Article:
It doesn’t feel long ago that Alberta was staring down the barrel at a $24-billion provincial budget deficit.
It was summer 2020, after crude prices briefly went into negative territory, unemployment spiked, COVID-19 was a menace of unknown wave cycles — and an oil-reliant province and deficit-loathing premier seemed to be mired in permanent fiscal woe.
Flash forward and mind the whiplash to summer 2022. That same figure, $24 billion, comes up again, but this time as a profoundly positive financial indicator.
Welcome back, coffers
Prominent energy economist Peter Tertzakian predicts that’s how much the province will collect in natural resource royalties in 2022, utterly dwarfing all prior records.
Surging oil prices lifted Alberta’s budget into modest-surplus territory this spring, but that was based on $70 US per barrel, not the nearly $120 watchers are agape at this week. A provincial budget that had newly crossed into balanced territory this spring with a $511-million forecast surplus in fiscal 2021-22 could easily push past $10 billion this year, or possibly beyond $12 billion, according to Tertzakian.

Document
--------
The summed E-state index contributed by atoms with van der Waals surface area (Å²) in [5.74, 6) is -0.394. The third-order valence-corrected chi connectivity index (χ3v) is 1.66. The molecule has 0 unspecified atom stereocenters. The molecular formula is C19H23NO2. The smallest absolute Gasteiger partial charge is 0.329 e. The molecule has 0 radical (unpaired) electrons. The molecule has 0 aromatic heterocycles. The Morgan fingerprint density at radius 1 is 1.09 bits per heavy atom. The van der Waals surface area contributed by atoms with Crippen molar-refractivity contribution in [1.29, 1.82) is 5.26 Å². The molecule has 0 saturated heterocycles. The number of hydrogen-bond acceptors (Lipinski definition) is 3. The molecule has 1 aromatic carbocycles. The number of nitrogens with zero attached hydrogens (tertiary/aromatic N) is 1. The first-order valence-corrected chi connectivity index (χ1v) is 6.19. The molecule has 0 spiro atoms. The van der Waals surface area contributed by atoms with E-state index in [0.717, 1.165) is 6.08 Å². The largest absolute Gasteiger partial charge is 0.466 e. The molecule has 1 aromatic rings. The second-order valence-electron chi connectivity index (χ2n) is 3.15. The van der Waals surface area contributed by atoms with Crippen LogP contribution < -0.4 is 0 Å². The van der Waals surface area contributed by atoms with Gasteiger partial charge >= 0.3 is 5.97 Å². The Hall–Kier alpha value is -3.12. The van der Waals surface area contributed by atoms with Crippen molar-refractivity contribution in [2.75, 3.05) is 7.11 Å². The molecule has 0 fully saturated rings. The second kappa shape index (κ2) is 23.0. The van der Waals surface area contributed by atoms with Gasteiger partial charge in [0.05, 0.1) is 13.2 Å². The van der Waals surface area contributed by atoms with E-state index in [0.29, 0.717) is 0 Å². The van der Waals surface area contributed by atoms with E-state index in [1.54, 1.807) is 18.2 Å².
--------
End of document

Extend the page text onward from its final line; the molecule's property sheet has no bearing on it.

As Premier Jason Kenney yo-yoed on mask rules and vaccine mandates, he liked to term pandemic management as decision-making among only terrible choices. The looming age of massive surpluses brings with it a bounty of options, but he won’t be around to make them. The questions could be the defining ones of the post-Kenney era, in the United Conservative leadership race and next year’s general election — if our would-be leaders care to seriously discuss them.
This tsunami of cash rolling into provincial coffers is not due only to the rocketing oil prices, Tertzakian explains.
Tertzakian should know about this: In addition to writing numerous books on oil, and being chief energy economist at ARC Financial, he chaired the last royalty review, under the NDP government in 2015 and 2016.
Of course, when oil is worth more, producers make more per barrel, and the royalty taxes collect more. But what’s really tipping Alberta into the black-ink era is that more oilsands projects are now reaching the point of maturity, where their revenues have made up for all their massive startup costs.